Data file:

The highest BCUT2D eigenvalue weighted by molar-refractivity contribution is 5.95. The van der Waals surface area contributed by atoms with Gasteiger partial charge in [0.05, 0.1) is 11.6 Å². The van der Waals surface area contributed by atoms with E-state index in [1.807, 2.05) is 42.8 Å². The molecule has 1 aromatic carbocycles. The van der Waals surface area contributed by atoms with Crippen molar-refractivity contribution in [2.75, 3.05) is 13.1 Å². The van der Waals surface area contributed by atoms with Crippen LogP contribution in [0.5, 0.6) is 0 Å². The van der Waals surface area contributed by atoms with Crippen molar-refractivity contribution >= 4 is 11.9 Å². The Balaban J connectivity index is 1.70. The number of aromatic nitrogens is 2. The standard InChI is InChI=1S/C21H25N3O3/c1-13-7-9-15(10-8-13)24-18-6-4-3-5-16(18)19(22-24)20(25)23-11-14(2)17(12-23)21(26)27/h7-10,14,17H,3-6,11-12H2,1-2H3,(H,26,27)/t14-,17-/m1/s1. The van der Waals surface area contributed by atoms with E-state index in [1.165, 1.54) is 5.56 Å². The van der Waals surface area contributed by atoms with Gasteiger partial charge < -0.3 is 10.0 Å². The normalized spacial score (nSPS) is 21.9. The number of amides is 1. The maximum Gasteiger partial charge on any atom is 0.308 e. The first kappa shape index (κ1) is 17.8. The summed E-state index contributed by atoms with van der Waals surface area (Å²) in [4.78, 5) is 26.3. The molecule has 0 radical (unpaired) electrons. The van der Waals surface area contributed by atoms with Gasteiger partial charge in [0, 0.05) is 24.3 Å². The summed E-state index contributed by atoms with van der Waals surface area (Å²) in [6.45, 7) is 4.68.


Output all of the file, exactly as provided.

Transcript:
The highest BCUT2D eigenvalue weighted by molar-refractivity contribution is 5.95. The van der Waals surface area contributed by atoms with Gasteiger partial charge in [0.05, 0.1) is 11.6 Å². The van der Waals surface area contributed by atoms with E-state index in [1.807, 2.05) is 42.8 Å². The molecule has 1 aromatic carbocycles. The van der Waals surface area contributed by atoms with Crippen molar-refractivity contribution in [2.75, 3.05) is 13.1 Å². The van der Waals surface area contributed by atoms with Crippen LogP contribution in [0.5, 0.6) is 0 Å². The van der Waals surface area contributed by atoms with Crippen molar-refractivity contribution >= 4 is 11.9 Å². The Balaban J connectivity index is 1.70. The number of aromatic nitrogens is 2. The standard InChI is InChI=1S/C21H25N3O3/c1-13-7-9-15(10-8-13)24-18-6-4-3-5-16(18)19(22-24)20(25)23-11-14(2)17(12-23)21(26)27/h7-10,14,17H,3-6,11-12H2,1-2H3,(H,26,27)/t14-,17-/m1/s1. The van der Waals surface area contributed by atoms with E-state index in [1.165, 1.54) is 5.56 Å². The van der Waals surface area contributed by atoms with Gasteiger partial charge < -0.3 is 10.0 Å². The normalized spacial score (nSPS) is 21.9. The number of amides is 1. The maximum Gasteiger partial charge on any atom is 0.308 e. The first kappa shape index (κ1) is 17.8. The summed E-state index contributed by atoms with van der Waals surface area (Å²) in [4.78, 5) is 26.3. The molecule has 0 radical (unpaired) electrons. The van der Waals surface area contributed by atoms with Gasteiger partial charge in [0, 0.05) is 24.3 Å². The summed E-state index contributed by atoms with van der Waals surface area (Å²) in [6.45, 7) is 4.68.